Adventures in the Orgasmatron: How the Sexual Revolution Came to America
One of The Economist's 2011 Books of the Year
Well before the 1960s, a sexual revolution was under way in America, led by expatriated European thinkers who saw a vast country ripe for liberation. In Adventures in the Orgasmatron, Christopher Turner tells the revolution's story—an illuminating, thrilling, often bizarre story of sex and science, ecstasy and repression.
Central to the narrative is the orgone box—a tall, slender construction of wood, metal, and steel wool. A person who sat in the box, it was thought, could elevate his or her "orgastic potential." The box was the invention of Wilhelm Reich, an outrider psychoanalyst who faced a federal ban on the orgone box, an FBI investigation, a fraught encounter with Einstein, and bouts of paranoia.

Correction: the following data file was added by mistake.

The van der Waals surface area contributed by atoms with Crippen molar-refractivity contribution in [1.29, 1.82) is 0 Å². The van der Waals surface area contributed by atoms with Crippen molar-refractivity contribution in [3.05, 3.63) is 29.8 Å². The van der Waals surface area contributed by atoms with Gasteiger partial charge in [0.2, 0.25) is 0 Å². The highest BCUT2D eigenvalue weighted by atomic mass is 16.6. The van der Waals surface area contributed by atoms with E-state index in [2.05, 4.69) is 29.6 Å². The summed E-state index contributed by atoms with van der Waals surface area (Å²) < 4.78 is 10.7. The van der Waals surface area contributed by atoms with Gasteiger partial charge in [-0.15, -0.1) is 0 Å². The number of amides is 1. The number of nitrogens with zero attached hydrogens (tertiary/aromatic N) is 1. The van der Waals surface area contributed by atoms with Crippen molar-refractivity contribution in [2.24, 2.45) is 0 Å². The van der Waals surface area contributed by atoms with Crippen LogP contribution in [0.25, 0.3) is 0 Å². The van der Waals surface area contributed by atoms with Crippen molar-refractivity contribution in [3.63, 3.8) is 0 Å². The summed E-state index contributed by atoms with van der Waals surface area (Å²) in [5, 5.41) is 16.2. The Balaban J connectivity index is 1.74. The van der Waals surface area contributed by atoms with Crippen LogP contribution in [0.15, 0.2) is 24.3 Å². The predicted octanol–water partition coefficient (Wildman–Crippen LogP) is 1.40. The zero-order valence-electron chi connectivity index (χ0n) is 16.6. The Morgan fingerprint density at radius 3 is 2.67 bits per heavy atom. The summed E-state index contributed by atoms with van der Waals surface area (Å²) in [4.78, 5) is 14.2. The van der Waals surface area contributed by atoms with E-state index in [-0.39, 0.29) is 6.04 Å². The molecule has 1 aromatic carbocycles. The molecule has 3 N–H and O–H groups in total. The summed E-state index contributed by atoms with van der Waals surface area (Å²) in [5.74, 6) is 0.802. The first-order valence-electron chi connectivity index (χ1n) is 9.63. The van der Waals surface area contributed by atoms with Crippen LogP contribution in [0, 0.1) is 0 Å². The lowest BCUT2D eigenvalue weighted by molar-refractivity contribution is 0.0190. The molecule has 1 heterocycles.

In Turner's vivid account, Reich's efforts anticipated those of Alfred Kinsey, Herbert Marcuse, and other prominent thinkers—efforts that brought about a transformation of Western views of sexuality in ways even the thinkers themselves could not have imagined.
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For a critical review of the many omissions, lies and distortions in this hack-writer fiction book, do a websearch on "critical review of turner orgasmatron". The mainstream media is flooded with only fanatical applause of this wretched book, slandering a decent man who was murdered for his scientific discoveries. And it is the "anti-Reichians" who are the ones harboring the vitriol, constantly spewing defamatory slander against Reich, and apologetics for government book-burning.